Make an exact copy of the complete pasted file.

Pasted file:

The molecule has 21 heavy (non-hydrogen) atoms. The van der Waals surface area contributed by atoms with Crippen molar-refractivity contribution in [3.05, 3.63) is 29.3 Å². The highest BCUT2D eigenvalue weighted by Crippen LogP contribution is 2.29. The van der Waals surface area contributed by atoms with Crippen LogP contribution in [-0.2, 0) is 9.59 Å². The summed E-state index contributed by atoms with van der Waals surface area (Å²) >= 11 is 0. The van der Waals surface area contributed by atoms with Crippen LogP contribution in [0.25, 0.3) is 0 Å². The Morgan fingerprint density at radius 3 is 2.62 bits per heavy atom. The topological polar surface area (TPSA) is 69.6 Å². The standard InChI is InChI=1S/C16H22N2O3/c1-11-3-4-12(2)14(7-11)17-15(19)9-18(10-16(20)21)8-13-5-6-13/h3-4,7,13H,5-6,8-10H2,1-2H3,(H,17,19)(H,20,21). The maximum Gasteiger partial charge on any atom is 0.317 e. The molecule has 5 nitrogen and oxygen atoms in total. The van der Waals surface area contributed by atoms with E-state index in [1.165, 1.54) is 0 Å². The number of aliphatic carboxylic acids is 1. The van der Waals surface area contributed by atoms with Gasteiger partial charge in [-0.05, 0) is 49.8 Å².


The molecule has 21 heavy (non-hydrogen) atoms. The van der Waals surface area contributed by atoms with Crippen molar-refractivity contribution in [3.05, 3.63) is 29.3 Å². The highest BCUT2D eigenvalue weighted by Crippen LogP contribution is 2.29. The van der Waals surface area contributed by atoms with Crippen LogP contribution in [-0.2, 0) is 9.59 Å². The summed E-state index contributed by atoms with van der Waals surface area (Å²) >= 11 is 0. The van der Waals surface area contributed by atoms with Crippen LogP contribution in [0.25, 0.3) is 0 Å². The Morgan fingerprint density at radius 3 is 2.62 bits per heavy atom. The topological polar surface area (TPSA) is 69.6 Å². The standard InChI is InChI=1S/C16H22N2O3/c1-11-3-4-12(2)14(7-11)17-15(19)9-18(10-16(20)21)8-13-5-6-13/h3-4,7,13H,5-6,8-10H2,1-2H3,(H,17,19)(H,20,21). The maximum Gasteiger partial charge on any atom is 0.317 e. The molecule has 5 nitrogen and oxygen atoms in total. The van der Waals surface area contributed by atoms with E-state index in [1.165, 1.54) is 0 Å². The number of aliphatic carboxylic acids is 1. The van der Waals surface area contributed by atoms with Gasteiger partial charge in [-0.05, 0) is 49.8 Å².